When we become followers of Christ, we gain the potential to understand His word and become like Him. We do not, however, automatically become mature Christians either in deed or in understanding. A healthy human baby has the potential to learn all things human–language, walking on two feet, relating well to others, doing tasks, creating creations, etc. Still, this tiny baby, though fully human, knows nothing about behaving like a human (except whining and crying, which most of us never quite get over). Paul talks about this in 1 Corinthians 3:1-4.
When we enter God’s kingdom, we don’t immediately have the ability to “evaluate all things” promised in the last verses of chapter 2. Like babies, we have to learn how to live in our new world. This requires two things: willingness to let go of the old world and eagerness to explore and feed on the things of the new world.
To start with, in order to truly follow Jesus, one has to (metaphorically) pick up one’s cross and go after Him. If we’re not moving, we’re not following Jesus. If we’re not leaving the world behind, we’re not following Jesus. If we have a “secular” part of our lives and a “religious or spiritual” part, we’re not following Jesus. We can’t have one foot in the kingdom of this world and the other foot in God’s kingdom. It just doesn’t work that way. You either come over to God’s kingdom all the way or you simply haven’t come at all.
Second, we take in the “pure milk of the word” so that we can grow. Babies who don’t eat don’t just stay small. They die. New Christians who don’t desire the word of God are like babies with no appetites–they’re sick and need help. What kind of help? Well, to start out, you need God’s help. Babies cry when they need something, so cry out to God to meet your need to grow in Him. Next, all Christians, and new Christians especially, need fellowship and accountability with other Christ followers. A small group of friends studying and learning God’s word together is ideal. Pray and call out to God to help you find the right one and He’ll help you, no matter where you live. Finally, read and meditate on God’s word. See my post, How I Study God’s Word, for one method of doing this. Reading “through the bible in a year” is a great thing to do, and every Christian should read the whole bible regularly, but you need more than that. Quickly reading the bible doesn’t get you the nourishment you truly need to become more like Jesus. You need to chew before you swallow. Meditate on what God has said to you in His word.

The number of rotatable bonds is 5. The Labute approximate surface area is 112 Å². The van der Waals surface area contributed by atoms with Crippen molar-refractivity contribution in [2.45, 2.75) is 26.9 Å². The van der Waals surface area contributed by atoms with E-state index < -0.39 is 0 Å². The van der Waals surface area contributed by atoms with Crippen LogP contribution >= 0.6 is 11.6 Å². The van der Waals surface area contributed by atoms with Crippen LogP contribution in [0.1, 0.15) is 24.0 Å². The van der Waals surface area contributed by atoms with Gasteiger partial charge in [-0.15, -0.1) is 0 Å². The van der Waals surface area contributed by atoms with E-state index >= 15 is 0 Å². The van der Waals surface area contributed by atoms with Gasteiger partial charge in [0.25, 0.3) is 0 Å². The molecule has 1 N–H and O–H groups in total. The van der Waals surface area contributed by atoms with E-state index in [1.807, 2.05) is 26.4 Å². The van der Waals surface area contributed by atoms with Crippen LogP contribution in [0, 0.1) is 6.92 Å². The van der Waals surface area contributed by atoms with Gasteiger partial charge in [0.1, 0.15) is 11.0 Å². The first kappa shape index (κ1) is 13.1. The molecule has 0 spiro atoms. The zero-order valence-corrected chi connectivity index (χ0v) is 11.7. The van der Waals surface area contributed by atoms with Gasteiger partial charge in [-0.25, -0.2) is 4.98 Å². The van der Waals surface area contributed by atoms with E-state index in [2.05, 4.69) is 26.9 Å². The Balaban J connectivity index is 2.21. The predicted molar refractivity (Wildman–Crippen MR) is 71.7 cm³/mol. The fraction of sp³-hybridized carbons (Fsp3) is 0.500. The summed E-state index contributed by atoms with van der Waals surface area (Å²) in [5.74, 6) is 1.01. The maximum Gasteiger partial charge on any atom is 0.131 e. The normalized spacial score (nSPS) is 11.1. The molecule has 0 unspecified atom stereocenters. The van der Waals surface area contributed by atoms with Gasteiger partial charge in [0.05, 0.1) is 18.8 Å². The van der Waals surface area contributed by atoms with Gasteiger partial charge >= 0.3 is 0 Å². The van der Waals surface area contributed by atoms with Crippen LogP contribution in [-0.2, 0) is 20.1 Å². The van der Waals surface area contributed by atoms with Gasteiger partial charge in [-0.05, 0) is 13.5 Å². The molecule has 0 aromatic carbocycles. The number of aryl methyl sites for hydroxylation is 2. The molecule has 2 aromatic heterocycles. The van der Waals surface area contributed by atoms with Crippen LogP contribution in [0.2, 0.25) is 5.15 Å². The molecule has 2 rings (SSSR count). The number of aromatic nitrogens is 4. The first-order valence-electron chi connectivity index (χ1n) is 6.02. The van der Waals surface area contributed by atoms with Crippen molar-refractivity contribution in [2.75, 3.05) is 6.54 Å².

One of the symptoms of a babe in Christ who is not growing up, is quarreling with and envying other believers. Trying to show oneself as better, or even just as good as another believer is a sign of childishness, and I don’t mean the kind of innocent childlikeness Jesus praised. Selfishness and boasting mark us as immature Christians. The more we become like Jesus, the less of these behaviors and motivations we will see in ourselves. In fact, the more we become like Jesus, the less we will look at ourselves at all, and the more we will keep our eyes on Him–where they belong.
Paul says here, to paraphrase, “You’re name-dropping, isn’t that just typical? You’re acting like the unbelievers.” Paul doesn’t want the church dividing up into factions, into personality cults, into the disciples of Apollos or the disciples of Paul or of Peter or John or James, etc. He talks about this at length through the rest of this chapter.
Does this short passage hold the reasons for the church’s failure to be as effective as most of us would like to be? How many of us truly are still babies crying (or not crying) to be fed when we should be at least teens eager to help our younger siblings learn the ways of God’s kingdom? Some of us should be grandmothers or grandfathers in the Lord, but because of our failure to do the things necessary to grow, we’re barely out of toddlerhood, if that.
There’s no shame in being a baby if you’re a new believer–a baby is a wonderful blessing, and so much fun to teach and care for and love. A 40 year old baby, however, is another thing entirely. We react with disgust to the idea of an otherwise healthy, intelligent person having to be fed and cleaned and burped and carried around; not because he’s crippled in some way, but simply because he never wanted to do the things necessary to grow up.
Let’s all do our best grow up in Jesus in every way. It’s to our advantage and the advantage of the Kingdom that we become mature believers, capable of serving Him better every day so that one day, sooner than we expect, we’ll hear those words we desire above all other praise, “Well done, good and faithful servant; enter into the joy of your Lord.”